We love Watsonias but the most successful climate is truly on the coast. This form is seed from a persistently hardy, well blooming plant that has survived in Portland. The majority of these seedlings will be coral/ orange/ light pink. To 20″ tall forming clumps in RICH, well composted soil in full sun. Regular summer water increases both the growth rate and the cold hardiness. Larger more established clumps are hardier to cold. Amazing cut flower that will produce several dozen spikes off of one good clump. Mostly evergreen. Foliage looks burnt below 20ºF and can freeze to the ground. This winter growing bulb is also immensely drought tolerant with a period of summer drought inducing dormancy. Place in a warm, protected location Near a south facing wall or fence. Mulch for the first few winters with dry leaves. Place in a location where summer dormancy is not an issue. Very fun to grow South African bulb. Excellent performance at the Oregon Coast. Not bothered by deer or elk- well the elk might step on them but they won’t eat them. Fantastic cut flower and clumps become huge there.
Xera Plants Introduction
Mules Ears are rare in cultivation. These cheery bold perennials make the transition of our wild flowers from spring into real summer. So named for its long leaves it forms very permanent spreading colonies in clay soils in habitat. The brilliant yellow sun flower blossoms rise up on sturdy stems directly from the ground. Each ebullient large flower is about 4″ across. Blooms appear from late April to early June. This plant usually finishes blooming just as summer drought commences. Its a memorable sight in wild meadows where it blooms simultaneously with native Rosa nutkana and Farewell to spring (Clarkia amoena var. lindleyi) and Giant blue eyed mary (Collinsia grandiflora). Wonderful cut flower and immediate and popular pollinator perennial. This plant was once very common in the Willamette Valley but civilization has immensely shrunk its native range. Good, long lived garden plant that goes summer dormant quickly after blooming has ended. The leaves turn gray and brittle and can easily be removed then. Give it a summer rest w/ little to no summer water once established. Full sun to very light shade. Water to establish its first season then none in subsequent years. Fun to grow and LONG lived. To 14″ in bloom forming a plant several feet across. Moderate deer resistance. Native to the Portland city limits. Oregon native plant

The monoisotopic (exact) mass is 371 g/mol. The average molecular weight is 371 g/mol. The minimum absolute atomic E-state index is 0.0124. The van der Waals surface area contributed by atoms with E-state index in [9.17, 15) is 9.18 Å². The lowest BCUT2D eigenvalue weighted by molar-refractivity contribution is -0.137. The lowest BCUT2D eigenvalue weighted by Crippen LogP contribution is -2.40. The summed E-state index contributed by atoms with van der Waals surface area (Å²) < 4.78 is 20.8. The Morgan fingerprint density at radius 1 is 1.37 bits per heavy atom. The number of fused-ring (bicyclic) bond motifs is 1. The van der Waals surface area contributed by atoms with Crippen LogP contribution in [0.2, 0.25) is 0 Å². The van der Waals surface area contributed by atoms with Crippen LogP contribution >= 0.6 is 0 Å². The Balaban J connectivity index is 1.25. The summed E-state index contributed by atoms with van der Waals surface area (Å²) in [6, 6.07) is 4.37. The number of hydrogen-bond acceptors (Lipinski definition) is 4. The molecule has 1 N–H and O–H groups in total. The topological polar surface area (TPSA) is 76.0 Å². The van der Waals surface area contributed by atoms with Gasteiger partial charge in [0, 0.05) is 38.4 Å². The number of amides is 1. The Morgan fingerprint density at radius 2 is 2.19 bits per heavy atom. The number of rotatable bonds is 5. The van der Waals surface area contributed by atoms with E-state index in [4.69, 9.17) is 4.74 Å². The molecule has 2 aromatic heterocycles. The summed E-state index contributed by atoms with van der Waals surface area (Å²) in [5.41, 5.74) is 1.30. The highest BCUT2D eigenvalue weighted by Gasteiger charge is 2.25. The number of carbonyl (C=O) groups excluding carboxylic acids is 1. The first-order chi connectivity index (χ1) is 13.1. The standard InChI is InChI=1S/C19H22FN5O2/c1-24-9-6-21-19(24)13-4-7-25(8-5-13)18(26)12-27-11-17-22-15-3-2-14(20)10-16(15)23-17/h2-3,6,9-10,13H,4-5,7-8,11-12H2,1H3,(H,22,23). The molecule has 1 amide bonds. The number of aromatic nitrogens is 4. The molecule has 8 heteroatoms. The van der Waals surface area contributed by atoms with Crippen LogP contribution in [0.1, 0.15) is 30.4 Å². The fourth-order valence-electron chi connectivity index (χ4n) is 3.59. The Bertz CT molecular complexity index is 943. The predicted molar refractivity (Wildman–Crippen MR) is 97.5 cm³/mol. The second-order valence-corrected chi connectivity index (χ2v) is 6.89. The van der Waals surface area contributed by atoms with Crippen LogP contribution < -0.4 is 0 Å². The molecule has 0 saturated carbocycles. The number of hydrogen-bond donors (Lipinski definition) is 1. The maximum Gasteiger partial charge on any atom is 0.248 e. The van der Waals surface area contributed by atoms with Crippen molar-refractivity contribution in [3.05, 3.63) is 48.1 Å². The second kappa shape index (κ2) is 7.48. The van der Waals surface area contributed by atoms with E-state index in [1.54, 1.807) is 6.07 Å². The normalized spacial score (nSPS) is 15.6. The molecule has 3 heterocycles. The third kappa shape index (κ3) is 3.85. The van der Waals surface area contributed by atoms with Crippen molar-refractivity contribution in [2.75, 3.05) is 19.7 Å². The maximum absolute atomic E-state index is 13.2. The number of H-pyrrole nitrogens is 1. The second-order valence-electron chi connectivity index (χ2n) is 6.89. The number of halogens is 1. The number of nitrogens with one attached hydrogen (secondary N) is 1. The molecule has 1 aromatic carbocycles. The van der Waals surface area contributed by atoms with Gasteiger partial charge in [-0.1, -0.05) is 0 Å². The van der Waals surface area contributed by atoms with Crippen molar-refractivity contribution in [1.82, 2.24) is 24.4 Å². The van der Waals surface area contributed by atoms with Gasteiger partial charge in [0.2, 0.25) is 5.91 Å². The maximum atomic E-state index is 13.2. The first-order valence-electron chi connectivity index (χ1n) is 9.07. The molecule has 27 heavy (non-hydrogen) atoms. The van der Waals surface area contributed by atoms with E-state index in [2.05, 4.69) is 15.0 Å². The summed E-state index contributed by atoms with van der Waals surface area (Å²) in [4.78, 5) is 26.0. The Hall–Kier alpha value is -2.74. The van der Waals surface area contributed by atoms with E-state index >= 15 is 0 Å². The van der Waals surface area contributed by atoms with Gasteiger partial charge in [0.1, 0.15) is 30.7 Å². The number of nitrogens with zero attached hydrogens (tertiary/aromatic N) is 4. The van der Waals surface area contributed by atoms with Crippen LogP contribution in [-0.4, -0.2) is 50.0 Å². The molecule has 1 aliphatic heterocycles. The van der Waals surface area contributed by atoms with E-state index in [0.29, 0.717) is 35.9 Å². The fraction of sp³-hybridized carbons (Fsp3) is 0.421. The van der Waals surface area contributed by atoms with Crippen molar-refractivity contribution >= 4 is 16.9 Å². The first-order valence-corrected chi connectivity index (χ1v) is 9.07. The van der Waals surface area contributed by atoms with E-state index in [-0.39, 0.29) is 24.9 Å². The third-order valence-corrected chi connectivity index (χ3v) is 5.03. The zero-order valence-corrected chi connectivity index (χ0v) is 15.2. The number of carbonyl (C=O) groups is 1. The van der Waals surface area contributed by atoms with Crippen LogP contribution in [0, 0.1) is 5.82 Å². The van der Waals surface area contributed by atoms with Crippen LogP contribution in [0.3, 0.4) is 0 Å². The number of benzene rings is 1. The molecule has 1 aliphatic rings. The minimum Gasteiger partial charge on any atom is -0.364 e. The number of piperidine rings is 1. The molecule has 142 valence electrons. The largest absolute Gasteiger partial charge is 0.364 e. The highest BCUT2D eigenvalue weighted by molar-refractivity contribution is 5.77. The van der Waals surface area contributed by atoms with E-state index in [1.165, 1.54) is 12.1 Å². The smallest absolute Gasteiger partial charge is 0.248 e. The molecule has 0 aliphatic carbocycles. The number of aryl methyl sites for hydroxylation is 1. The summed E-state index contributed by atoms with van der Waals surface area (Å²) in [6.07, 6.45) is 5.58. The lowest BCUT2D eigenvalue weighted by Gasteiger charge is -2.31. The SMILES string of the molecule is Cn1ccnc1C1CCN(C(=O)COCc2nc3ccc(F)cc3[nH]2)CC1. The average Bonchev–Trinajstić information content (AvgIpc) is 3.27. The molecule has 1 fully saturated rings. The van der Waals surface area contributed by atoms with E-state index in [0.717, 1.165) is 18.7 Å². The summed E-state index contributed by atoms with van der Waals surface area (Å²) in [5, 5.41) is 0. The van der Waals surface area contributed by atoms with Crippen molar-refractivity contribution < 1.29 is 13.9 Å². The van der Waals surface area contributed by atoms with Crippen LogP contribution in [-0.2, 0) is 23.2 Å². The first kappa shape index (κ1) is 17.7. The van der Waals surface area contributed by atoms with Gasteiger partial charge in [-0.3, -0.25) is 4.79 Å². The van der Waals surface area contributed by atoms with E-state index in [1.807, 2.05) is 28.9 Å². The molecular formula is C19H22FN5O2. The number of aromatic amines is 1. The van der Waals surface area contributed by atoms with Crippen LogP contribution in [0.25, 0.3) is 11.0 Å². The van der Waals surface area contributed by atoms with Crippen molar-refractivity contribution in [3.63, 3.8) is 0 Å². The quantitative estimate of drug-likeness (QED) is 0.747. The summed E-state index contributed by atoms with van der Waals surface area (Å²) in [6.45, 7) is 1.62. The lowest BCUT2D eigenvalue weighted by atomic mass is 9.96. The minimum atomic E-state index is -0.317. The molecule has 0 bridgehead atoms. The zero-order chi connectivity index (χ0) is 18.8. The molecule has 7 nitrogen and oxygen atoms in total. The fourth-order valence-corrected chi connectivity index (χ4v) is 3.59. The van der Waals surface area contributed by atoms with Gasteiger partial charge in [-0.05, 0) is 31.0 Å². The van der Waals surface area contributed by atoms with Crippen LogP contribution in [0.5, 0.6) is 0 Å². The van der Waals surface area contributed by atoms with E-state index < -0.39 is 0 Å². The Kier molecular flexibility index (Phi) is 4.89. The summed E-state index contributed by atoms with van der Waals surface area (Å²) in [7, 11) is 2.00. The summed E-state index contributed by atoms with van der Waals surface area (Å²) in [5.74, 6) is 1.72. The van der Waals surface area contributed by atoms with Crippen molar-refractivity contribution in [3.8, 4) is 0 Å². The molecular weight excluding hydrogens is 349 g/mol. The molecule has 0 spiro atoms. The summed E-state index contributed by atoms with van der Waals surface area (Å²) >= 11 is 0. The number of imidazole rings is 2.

Beaked Yucca does fantastically well in our climate and is one of the Yucca species that will form a dramatic trunk. Blue thin leaves radiate out in a perfectly round orb. Slowly rises to 8′ tall in our climate. Full hot all day sun in a warm position. Very well drained soil with light summer water during the hottest stretches to encourage growth. Occasionally, with age 4′ spikes appear holding large trusses of ivory flowers. Perfectly hardy to cold, way below 0ºF. Avoid cold wet sites- to really do well it needs heat and exposure. Not prone to bacterial leaf blight that affects other Yucca species. Good air circulation. Lives happily in large containers for eons. Focal point in many of the best gardens in our region. High deer resistance. Evergreen.
Intriguing CLUMPING bamboo that rises to only 6′ tall but arches as wide. Fine, arrow shaped leaves protrude in the same direction giving an airy symmetry. Takes pruning very well and is recommended for small spots. In the open give it room to arch. The 1/3″ wide culms clusteer tightly forming a moderately fast increasing clump. After 10 years the base of culms will be no more than 2′ wide. Full sun to part shade to shade in rich soil with consistent summer irrigation. Established plants can take far less. Wonderful in a woodland or as an asian accent in themed gardens. This is a very hardy bamboo- tolerating temperatures slightly below 0ºF. A great bamboo for those in the line of east winds. Plant on 3′ centers for a dense hedge. Prune in spring if needed or allow it to gently repose with natural grace. Moderate deer resistance. SW China.